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Federal Insecticide Fungicide and Rodenticide Act

 The Federal Insecticide, Fungicide, and Rodenticide Act (FIFRA) was first passed in 1947.  It established procedures for registering pesticides with the U.S. Department of Agriculture and established labeling provisions.  FIFRA underwent major revision in 1972.  The law has been amended numerous times since 1972 including some significant amendments in the form of the Food Quality Protection Act (FQPA) of 1996.  In 1972 FIFRA transferred responsibility of pesticide regulation to the Environmental Protection Agency (EPA) and shifted emphasis to protection of the environment and public health.

In its current form, FIFRA mandates that EPA regulate the use and sale of pesticides to protect human health and preserve the environment.  Under FIFRA, the EPA is specifically authorized to:

  • strengthen the registration process by shifting the burden of proof to the chemical manufacturer,
  • enforce compliance against banned and unregistered products, and
  • promulgate the regulatory framework missing from the original law.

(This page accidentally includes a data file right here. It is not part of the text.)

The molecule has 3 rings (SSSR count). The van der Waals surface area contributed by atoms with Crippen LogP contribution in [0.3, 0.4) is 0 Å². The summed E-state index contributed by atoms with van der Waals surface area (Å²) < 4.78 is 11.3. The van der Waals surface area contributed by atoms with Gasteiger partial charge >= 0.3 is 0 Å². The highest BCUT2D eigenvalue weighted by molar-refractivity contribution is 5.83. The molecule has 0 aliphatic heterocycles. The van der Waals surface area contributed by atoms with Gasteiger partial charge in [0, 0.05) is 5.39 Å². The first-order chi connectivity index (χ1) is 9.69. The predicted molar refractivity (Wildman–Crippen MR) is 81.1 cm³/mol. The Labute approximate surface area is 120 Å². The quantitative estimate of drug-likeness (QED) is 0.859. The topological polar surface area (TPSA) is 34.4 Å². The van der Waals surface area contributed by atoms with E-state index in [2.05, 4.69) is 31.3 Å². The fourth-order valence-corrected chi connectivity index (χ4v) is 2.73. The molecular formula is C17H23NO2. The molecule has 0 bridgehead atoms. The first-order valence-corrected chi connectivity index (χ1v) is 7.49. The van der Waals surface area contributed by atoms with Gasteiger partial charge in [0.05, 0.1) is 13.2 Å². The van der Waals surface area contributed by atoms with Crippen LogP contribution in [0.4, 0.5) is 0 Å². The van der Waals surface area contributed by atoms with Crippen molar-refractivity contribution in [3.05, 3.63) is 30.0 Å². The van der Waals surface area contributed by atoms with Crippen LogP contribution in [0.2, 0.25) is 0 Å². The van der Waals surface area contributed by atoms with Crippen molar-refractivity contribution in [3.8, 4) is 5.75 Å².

FIFRA provides EPA with the authority to oversee the sale and use of pesticides.  However, because FIFRA does not fully preempt state/tribal or local law, each state/tribe and local government may also regulate pesticide use.

FIFRA established a set of pesticide regulations:

  • FIFRA established registration for all pesticides, to determine the effectiveness for its intended use, appropriate dosage, and hazards of the particular material. When registered, a label is created to instruct the final user the proper usage of the material. If instructions are ignored, users are liable for any negative consequences. 
  • FIFRA established a system of examination and certification both at the private level and at the commercial level for applicators who wish to purchase and use restricted use pesticides.  The distribution of restricted pesticides is also monitored.
  • The EPA has different review processes for three categories of pesticides: antimicrobials, biopesticides, and conventional pesticides.  The three categories have a similar application process, but have different data requirements and review policies.

Inside Federal Insecticide Fungicide and Rodenticide Act